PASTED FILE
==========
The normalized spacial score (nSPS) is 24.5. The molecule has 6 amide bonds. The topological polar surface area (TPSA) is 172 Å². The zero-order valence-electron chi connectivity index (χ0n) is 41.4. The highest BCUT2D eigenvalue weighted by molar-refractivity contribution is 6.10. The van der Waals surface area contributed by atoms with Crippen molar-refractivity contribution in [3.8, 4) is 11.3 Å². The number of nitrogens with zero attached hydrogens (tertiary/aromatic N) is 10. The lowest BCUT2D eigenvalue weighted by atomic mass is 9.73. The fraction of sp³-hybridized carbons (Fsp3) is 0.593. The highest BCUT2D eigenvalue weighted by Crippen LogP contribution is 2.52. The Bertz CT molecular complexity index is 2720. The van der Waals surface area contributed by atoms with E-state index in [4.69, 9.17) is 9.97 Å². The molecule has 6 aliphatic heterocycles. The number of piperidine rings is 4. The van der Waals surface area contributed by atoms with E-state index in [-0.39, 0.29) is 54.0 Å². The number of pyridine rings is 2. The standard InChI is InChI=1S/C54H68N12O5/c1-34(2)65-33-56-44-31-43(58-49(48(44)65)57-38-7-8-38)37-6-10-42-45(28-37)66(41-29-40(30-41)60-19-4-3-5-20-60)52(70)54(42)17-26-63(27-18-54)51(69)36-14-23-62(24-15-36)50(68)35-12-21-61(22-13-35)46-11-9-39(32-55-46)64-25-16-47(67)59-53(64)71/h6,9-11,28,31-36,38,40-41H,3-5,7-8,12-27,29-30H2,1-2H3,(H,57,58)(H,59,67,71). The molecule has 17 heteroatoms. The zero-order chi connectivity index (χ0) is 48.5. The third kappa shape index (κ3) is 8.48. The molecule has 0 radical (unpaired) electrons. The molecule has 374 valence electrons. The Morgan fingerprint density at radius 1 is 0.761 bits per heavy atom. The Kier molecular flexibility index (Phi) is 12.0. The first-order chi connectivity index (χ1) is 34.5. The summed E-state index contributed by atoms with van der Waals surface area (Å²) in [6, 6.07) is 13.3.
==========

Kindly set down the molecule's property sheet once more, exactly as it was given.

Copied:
The normalized spacial score (nSPS) is 24.5. The molecule has 6 amide bonds. The topological polar surface area (TPSA) is 172 Å². The zero-order valence-electron chi connectivity index (χ0n) is 41.4. The highest BCUT2D eigenvalue weighted by molar-refractivity contribution is 6.10. The van der Waals surface area contributed by atoms with Crippen molar-refractivity contribution in [3.8, 4) is 11.3 Å². The number of nitrogens with zero attached hydrogens (tertiary/aromatic N) is 10. The lowest BCUT2D eigenvalue weighted by atomic mass is 9.73. The fraction of sp³-hybridized carbons (Fsp3) is 0.593. The highest BCUT2D eigenvalue weighted by Crippen LogP contribution is 2.52. The Bertz CT molecular complexity index is 2720. The van der Waals surface area contributed by atoms with E-state index in [4.69, 9.17) is 9.97 Å². The molecule has 6 aliphatic heterocycles. The number of piperidine rings is 4. The van der Waals surface area contributed by atoms with E-state index in [-0.39, 0.29) is 54.0 Å². The number of pyridine rings is 2. The standard InChI is InChI=1S/C54H68N12O5/c1-34(2)65-33-56-44-31-43(58-49(48(44)65)57-38-7-8-38)37-6-10-42-45(28-37)66(41-29-40(30-41)60-19-4-3-5-20-60)52(70)54(42)17-26-63(27-18-54)51(69)36-14-23-62(24-15-36)50(68)35-12-21-61(22-13-35)46-11-9-39(32-55-46)64-25-16-47(67)59-53(64)71/h6,9-11,28,31-36,38,40-41H,3-5,7-8,12-27,29-30H2,1-2H3,(H,57,58)(H,59,67,71). The molecule has 17 heteroatoms. The zero-order chi connectivity index (χ0) is 48.5. The third kappa shape index (κ3) is 8.48. The molecule has 0 radical (unpaired) electrons. The molecule has 374 valence electrons. The Morgan fingerprint density at radius 1 is 0.761 bits per heavy atom. The Kier molecular flexibility index (Phi) is 12.0. The first-order chi connectivity index (χ1) is 34.5. The summed E-state index contributed by atoms with van der Waals surface area (Å²) in [6, 6.07) is 13.3.